Organic nutrients work in harmony with nature rather than against it. This involves using techniques to achieve good crop yields without harming the natural environment or the people who live and work in it.
Organic nutrients are derived from the processing of plant and animal products that the farmer brings to his crop in order for it to express its production potential. The main role of organic inputs is to be used either as fertilizer for crops or as a soil amendment. Fertilizers are used when the objective is to provide nutrients directly to the plant via the soil or by spraying. Amendments are used when the objective is to improve the soils physical, chemical and biological properties. The nature and volume of the contribution are adjusted in accordance with the farmer’s objectives.
To produce a healthy crop using organic nutrients a farmer needs to manage the soil well. This involves considering soil life, soil nutrients and soil structure. Artificial fertilizers provide only short term nutrient supply to crops. They encourage plants to grow quickly, but with soft growth which is less able to withstand drought, pests and disease. Artificial fertilizers do not feed soil life and do not add organic matter to the soil. This means that they do not help to build good soil structure, improve the soils water holding capacity or drainage.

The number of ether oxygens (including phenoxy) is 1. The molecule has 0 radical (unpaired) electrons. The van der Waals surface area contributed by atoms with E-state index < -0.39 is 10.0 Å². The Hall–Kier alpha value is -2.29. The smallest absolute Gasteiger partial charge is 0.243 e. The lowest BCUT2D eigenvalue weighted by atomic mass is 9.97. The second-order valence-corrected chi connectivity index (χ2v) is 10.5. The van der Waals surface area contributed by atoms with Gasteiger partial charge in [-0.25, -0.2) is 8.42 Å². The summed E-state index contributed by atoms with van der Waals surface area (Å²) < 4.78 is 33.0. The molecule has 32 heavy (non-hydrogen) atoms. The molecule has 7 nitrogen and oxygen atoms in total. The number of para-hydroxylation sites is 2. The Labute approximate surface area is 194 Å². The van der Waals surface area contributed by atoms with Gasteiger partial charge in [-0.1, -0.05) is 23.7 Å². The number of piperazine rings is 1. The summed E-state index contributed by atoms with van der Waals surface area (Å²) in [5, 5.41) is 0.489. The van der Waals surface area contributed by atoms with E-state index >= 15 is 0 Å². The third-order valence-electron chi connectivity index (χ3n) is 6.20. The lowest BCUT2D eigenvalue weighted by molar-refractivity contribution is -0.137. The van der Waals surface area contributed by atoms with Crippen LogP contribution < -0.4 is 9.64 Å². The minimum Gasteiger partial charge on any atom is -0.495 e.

To successfully use organic inputs, farmers must not see every insect as a pest, every plant out of place as a weed and the solution to every problem in an artificial chemical spray. The aim is not to eradicate all pests and weeds, but to manage them to an acceptable level and make the most of the benefits that they may provide. The soil is a living system. As well as the particles that make up the soil, it contains millions of different creatures. These creatures are very important for recycling nutrients so the quality of those nutrients really matters.